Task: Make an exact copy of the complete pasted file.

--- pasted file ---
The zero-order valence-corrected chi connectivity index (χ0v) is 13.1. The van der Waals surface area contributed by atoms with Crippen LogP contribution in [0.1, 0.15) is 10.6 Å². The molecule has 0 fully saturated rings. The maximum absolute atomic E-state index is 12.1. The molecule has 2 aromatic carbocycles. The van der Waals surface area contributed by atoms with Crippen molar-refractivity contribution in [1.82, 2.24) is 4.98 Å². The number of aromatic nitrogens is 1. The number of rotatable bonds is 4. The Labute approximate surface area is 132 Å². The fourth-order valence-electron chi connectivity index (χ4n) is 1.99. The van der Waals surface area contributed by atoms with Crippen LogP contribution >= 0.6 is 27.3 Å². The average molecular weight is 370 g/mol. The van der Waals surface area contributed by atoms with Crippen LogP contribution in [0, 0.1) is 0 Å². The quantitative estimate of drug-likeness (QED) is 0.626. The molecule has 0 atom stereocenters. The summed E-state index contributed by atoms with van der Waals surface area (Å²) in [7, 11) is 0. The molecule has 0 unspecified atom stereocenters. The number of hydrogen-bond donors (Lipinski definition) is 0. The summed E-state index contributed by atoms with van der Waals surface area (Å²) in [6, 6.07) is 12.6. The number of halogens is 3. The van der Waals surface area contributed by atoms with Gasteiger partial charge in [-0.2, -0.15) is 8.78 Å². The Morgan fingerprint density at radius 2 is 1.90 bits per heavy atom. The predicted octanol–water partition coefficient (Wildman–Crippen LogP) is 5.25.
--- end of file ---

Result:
The zero-order valence-corrected chi connectivity index (χ0v) is 13.1. The van der Waals surface area contributed by atoms with Crippen LogP contribution in [0.1, 0.15) is 10.6 Å². The molecule has 0 fully saturated rings. The maximum absolute atomic E-state index is 12.1. The molecule has 2 aromatic carbocycles. The van der Waals surface area contributed by atoms with Crippen molar-refractivity contribution in [1.82, 2.24) is 4.98 Å². The number of aromatic nitrogens is 1. The number of rotatable bonds is 4. The Labute approximate surface area is 132 Å². The fourth-order valence-electron chi connectivity index (χ4n) is 1.99. The van der Waals surface area contributed by atoms with Crippen LogP contribution >= 0.6 is 27.3 Å². The average molecular weight is 370 g/mol. The van der Waals surface area contributed by atoms with Crippen LogP contribution in [0, 0.1) is 0 Å². The quantitative estimate of drug-likeness (QED) is 0.626. The molecule has 0 atom stereocenters. The summed E-state index contributed by atoms with van der Waals surface area (Å²) in [7, 11) is 0. The molecule has 0 unspecified atom stereocenters. The number of hydrogen-bond donors (Lipinski definition) is 0. The summed E-state index contributed by atoms with van der Waals surface area (Å²) in [6, 6.07) is 12.6. The number of halogens is 3. The van der Waals surface area contributed by atoms with Gasteiger partial charge in [-0.2, -0.15) is 8.78 Å². The Morgan fingerprint density at radius 2 is 1.90 bits per heavy atom. The predicted octanol–water partition coefficient (Wildman–Crippen LogP) is 5.25.